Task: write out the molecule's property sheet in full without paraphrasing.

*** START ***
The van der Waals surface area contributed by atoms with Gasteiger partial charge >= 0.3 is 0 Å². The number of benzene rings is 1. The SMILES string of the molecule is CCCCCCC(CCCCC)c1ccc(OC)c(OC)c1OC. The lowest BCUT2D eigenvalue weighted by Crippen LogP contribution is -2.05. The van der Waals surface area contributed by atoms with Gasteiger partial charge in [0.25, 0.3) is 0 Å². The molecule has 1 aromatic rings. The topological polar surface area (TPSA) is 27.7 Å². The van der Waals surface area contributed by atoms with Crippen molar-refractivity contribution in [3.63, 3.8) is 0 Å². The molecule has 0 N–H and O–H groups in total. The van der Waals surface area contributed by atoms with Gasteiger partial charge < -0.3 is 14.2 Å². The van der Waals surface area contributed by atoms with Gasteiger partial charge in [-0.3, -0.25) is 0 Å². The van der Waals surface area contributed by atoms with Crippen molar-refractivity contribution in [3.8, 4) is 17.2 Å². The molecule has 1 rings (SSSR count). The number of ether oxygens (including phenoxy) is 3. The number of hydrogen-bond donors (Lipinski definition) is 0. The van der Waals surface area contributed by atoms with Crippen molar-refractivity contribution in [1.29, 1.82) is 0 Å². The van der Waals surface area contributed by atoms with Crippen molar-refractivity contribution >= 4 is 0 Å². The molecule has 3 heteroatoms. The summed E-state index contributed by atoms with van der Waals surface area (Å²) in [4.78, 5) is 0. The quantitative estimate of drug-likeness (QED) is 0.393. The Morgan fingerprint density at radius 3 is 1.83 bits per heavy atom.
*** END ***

The van der Waals surface area contributed by atoms with Gasteiger partial charge >= 0.3 is 0 Å². The number of benzene rings is 1. The SMILES string of the molecule is CCCCCCC(CCCCC)c1ccc(OC)c(OC)c1OC. The lowest BCUT2D eigenvalue weighted by Crippen LogP contribution is -2.05. The van der Waals surface area contributed by atoms with Gasteiger partial charge in [0.25, 0.3) is 0 Å². The molecule has 1 aromatic rings. The topological polar surface area (TPSA) is 27.7 Å². The van der Waals surface area contributed by atoms with Crippen molar-refractivity contribution in [3.63, 3.8) is 0 Å². The molecule has 0 N–H and O–H groups in total. The van der Waals surface area contributed by atoms with Gasteiger partial charge < -0.3 is 14.2 Å². The van der Waals surface area contributed by atoms with Gasteiger partial charge in [-0.3, -0.25) is 0 Å². The van der Waals surface area contributed by atoms with Crippen molar-refractivity contribution in [3.8, 4) is 17.2 Å². The molecule has 1 rings (SSSR count). The number of ether oxygens (including phenoxy) is 3. The number of hydrogen-bond donors (Lipinski definition) is 0. The van der Waals surface area contributed by atoms with Crippen molar-refractivity contribution in [1.29, 1.82) is 0 Å². The van der Waals surface area contributed by atoms with Crippen molar-refractivity contribution >= 4 is 0 Å². The molecule has 3 heteroatoms. The summed E-state index contributed by atoms with van der Waals surface area (Å²) in [4.78, 5) is 0. The quantitative estimate of drug-likeness (QED) is 0.393. The Morgan fingerprint density at radius 3 is 1.83 bits per heavy atom.